With COVID-19 cases rising in the province, Toronto’s infection rates have been increasing alongside them.
On Tuesday, Toronto reported 901 new COVID-19 cases, so we took a look at different neighbourhoods to see where the virus is spreading.
Toronto Public Health has an interactive neighbourhood map that displays infection rates throughout the city. The data has been available since May 2020 in an effort to show how infection rates are unequally distributed.
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The pandemic has shifted in Toronto, with new infections taking off in the downtown core and in areas that previously had low infection rates. Neighbourhoods that have had high infection rates throughout the pandemic now have lower rates.
Low-income neighbourhoods and those with higher proportions of essential workers have been hit the hardest throughout the pandemic. But some neighbourhoods initially labelled COVID-19 hotspots have seen infection rates improve thanks to community outreach and high vaccine uptake.
These are the Toronto neighbourhoods with the highest rates of COVID-19 per 100,000 from November 30 to December 20:
- Waterfront Communities – The Island has the highest, with 625 cases per 100,000.
- The Beaches is second highest with 612 cases per 100,000.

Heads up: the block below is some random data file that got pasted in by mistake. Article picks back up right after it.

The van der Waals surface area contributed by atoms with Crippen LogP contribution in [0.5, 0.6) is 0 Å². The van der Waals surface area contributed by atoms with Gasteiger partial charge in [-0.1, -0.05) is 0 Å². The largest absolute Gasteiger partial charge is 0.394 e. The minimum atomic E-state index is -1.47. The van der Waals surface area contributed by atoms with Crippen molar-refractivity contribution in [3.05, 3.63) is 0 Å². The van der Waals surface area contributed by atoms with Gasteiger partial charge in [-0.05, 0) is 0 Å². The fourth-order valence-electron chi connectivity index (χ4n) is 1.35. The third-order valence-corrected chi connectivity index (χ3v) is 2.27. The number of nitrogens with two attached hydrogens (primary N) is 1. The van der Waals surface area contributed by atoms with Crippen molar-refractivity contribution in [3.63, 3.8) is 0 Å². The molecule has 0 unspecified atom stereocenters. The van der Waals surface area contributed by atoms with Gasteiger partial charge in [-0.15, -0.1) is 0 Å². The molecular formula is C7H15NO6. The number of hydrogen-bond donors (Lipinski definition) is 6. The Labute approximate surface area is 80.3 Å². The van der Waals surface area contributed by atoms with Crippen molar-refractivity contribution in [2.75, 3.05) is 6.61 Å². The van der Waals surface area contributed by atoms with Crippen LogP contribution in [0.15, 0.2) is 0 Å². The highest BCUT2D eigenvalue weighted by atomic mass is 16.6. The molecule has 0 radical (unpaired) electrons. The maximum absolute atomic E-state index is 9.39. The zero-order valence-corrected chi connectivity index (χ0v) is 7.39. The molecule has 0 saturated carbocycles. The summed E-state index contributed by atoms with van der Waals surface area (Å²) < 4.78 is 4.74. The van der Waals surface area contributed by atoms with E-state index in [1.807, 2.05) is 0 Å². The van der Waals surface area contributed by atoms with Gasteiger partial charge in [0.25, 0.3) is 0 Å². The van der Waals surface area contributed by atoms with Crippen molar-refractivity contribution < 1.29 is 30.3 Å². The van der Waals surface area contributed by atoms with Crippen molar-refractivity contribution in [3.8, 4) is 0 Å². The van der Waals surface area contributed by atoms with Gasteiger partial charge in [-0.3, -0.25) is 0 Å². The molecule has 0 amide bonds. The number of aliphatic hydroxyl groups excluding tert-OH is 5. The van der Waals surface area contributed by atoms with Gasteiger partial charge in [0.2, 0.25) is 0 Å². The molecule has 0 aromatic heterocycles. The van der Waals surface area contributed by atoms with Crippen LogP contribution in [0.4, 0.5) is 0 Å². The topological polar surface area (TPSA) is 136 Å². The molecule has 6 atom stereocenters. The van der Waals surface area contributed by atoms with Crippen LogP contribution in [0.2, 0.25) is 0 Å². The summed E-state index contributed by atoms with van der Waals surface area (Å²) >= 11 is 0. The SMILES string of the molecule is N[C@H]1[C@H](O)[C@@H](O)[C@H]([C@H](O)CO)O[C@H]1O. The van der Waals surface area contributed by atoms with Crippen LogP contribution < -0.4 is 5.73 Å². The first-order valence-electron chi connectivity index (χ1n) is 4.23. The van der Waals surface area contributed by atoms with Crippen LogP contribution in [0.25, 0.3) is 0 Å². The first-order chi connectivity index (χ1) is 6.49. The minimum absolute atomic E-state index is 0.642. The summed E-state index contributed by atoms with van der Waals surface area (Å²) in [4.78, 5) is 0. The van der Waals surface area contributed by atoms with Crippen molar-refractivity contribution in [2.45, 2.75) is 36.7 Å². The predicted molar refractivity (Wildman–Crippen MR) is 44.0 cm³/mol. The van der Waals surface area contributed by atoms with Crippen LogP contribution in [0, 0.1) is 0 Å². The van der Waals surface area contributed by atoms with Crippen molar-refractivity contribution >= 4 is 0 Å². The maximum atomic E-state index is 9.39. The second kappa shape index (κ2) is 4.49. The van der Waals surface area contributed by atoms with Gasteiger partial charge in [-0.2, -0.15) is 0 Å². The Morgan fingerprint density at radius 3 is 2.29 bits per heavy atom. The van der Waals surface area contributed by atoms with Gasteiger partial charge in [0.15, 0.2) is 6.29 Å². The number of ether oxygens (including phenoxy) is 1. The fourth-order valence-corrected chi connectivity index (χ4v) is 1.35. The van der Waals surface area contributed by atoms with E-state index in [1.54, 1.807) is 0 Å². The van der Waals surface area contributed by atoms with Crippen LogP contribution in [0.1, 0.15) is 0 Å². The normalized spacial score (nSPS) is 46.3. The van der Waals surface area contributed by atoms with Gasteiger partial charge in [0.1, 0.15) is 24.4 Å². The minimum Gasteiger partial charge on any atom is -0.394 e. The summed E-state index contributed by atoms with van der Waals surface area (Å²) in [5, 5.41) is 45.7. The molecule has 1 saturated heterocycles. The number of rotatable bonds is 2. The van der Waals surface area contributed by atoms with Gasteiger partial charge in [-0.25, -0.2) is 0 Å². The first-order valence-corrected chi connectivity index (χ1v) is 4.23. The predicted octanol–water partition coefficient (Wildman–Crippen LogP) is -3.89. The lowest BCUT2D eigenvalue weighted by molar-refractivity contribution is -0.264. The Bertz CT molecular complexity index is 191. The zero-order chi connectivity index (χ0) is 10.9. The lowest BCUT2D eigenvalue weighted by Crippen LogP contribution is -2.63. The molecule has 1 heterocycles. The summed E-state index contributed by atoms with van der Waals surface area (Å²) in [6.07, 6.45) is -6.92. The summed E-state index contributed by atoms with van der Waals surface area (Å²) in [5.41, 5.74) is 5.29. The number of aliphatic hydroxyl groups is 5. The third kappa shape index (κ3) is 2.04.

- Niagara has the third highest rate at 571 cases per 100,000.
Just two weeks ago, the highest rate of COVID-19 infections in a city neighbourhood was 219 cases per 100,000. It nearly tripled in 14 days.
Infection rates are climbing in each neighbourhood in the city. Just last month, multiple neighbourhoods reported a case rate of zero per 100,000. Now, the lowest is 52 per 100,000.
These are the Toronto neighbourhoods with the lowest rates of COVID-19 per 100,000 from November 30 to December 20:
- Agincourt North is the lowest, with a case rate of 52 per 100,000.
- Bendale is the second lowest, with a rate of 57 per 100,000.
- Milliken has a case rate of 68 infections per 100,000.
“Some neighbourhoods have higher COVID-19 rates because the people who live in them face higher risk due to their living and working conditions, including being essential workers who cannot work from home, lack of paid sick days, job insecurity, crowded housing, and taking crowded public transportation,” the City of Toronto says on the interactive map.
Beginning on Sunday, Ontario reintroduced capacity limits and limits on social gatherings in an effort to slow the spread of COVID-19. Recent modelling showed that Ontario could hit more than 10,000 cases per day if public health measures weren’t used to curb the spread of the Omicron variant.
The province’s booster dose rollout has also been accelerated, but many are still struggling to find appointments.
According to Toronto Public Health, 89% of Torontonians aged 12 and older have had at least one dose of COVID-19 vaccine.